Euthanasia: Passive vs. Active
In the United States and around the globe no profession sparks such ethical controversy as the medical profession. No other industry or organization so directly tackles one of human existences’ biggest quandaries: life and death. With such overarching questions that go beyond governments, religions, and community there are obviously strong positions on multiple fronts. One of the most interesting and highly contested is the notion of doctor assisted suicide. This has been a highly contested argument ethically for ages, and came into the national spotlight with Dr. Kevorkian. Since then the argument has continued regarding whether or not a patient should be able to ask for assistance in ending one’s own life. Jarvis Thomsen is of the opinion that a person should never be the agent of the consequence of someone losing there right to life. Now, if a consequence was happening that a person could influence in order to stop someone from losing there life, it would be good if they did but they are not morally responsible to do so. Thomson is of the position that passive euthanasia is acceptable as you merely allow the consequence of a disease to happen, while active euthanasia justifies the consequence of one person’s actions to kill another. James Rachels’ position is the opposite. He believes that the once the decision to let the patient die it is the equivalent of killing them, and consequently the doctor should kill the patient to reduce the total amount of suffering.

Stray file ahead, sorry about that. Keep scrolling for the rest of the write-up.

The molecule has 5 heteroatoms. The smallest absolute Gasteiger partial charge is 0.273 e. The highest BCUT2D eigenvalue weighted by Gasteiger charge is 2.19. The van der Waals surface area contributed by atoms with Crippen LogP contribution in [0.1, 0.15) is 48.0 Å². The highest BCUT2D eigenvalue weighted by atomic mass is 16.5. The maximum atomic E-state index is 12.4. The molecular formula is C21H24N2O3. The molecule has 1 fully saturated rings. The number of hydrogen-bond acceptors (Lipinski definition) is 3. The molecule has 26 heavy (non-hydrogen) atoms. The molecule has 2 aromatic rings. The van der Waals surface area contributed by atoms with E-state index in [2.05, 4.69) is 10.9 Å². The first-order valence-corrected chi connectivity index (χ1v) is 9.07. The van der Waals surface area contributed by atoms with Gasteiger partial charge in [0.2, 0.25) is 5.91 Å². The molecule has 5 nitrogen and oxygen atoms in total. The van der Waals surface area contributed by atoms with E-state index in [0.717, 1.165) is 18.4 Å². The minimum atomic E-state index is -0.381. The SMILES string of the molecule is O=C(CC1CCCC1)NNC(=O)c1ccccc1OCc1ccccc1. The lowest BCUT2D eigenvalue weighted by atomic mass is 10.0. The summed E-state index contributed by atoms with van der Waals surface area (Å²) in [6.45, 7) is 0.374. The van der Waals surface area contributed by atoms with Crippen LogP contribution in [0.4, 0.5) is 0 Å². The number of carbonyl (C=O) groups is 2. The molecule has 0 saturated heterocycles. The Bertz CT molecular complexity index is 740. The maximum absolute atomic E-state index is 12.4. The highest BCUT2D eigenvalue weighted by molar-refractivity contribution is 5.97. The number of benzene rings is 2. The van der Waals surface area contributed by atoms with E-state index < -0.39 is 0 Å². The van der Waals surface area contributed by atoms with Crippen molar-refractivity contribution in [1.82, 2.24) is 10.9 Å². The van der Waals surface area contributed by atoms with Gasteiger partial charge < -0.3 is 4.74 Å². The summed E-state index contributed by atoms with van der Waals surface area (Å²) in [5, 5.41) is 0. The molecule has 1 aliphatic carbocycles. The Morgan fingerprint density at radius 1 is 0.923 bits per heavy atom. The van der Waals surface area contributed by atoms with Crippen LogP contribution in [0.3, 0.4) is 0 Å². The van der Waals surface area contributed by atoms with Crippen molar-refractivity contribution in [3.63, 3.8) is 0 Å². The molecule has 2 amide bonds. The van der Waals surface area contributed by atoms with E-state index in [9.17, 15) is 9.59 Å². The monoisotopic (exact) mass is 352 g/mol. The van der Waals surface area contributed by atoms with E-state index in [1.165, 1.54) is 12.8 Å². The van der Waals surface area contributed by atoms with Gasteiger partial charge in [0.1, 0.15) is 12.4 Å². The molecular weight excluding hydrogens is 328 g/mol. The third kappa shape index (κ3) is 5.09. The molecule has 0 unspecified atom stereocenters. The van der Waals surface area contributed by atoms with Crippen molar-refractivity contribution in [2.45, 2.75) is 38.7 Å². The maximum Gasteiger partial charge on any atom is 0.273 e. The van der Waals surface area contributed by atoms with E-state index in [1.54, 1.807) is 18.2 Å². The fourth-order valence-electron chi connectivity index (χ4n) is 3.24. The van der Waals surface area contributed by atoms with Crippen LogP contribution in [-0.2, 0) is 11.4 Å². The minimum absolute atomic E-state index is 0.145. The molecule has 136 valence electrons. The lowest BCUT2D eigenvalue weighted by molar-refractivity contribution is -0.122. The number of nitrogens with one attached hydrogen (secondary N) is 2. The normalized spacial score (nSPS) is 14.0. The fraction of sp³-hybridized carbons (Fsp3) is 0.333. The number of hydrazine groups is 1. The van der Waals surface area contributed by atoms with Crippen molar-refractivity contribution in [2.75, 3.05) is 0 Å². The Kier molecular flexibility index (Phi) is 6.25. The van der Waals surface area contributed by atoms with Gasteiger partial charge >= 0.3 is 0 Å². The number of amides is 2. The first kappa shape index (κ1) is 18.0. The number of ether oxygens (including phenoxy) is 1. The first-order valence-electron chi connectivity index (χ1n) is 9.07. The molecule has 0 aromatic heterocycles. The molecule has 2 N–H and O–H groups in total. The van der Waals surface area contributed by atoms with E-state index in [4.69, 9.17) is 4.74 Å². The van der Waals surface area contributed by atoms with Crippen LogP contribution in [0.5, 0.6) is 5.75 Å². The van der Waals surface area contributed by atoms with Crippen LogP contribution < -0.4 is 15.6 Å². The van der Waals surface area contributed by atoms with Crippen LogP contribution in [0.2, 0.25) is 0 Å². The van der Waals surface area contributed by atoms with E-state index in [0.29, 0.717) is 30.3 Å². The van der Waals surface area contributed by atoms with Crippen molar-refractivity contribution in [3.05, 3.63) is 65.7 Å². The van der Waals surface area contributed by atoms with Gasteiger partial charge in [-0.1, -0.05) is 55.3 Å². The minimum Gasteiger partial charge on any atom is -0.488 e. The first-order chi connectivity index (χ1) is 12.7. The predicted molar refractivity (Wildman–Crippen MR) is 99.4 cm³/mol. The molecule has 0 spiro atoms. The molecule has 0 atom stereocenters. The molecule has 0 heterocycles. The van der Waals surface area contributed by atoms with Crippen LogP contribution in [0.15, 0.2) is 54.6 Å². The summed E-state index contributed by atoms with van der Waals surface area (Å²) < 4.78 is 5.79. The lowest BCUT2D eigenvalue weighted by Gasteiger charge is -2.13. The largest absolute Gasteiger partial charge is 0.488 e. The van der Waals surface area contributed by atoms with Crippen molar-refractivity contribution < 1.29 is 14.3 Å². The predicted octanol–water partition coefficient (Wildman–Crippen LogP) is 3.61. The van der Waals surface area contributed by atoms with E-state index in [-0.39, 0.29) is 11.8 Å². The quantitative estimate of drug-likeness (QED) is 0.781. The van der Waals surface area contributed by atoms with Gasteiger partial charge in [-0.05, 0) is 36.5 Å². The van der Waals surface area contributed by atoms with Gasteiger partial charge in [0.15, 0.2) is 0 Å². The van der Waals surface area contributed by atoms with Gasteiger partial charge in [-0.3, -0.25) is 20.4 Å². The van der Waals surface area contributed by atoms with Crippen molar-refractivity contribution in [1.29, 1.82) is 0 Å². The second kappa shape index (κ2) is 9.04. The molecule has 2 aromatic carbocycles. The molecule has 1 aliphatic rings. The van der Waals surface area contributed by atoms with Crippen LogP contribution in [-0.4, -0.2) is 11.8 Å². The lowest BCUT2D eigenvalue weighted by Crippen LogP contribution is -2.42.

Jarvis Thomsen argues that letting someone die is very much different then killing someone. While allowing someone to die and killing someone both have the end result of a death, in one instance a person is the agent death and in the other an outside force is. This is best explained by Thomsen’s two examples of rescuing five people drowning in the ocean. In example one as an individual is drive to rescue five people drowning when they come upon an individual...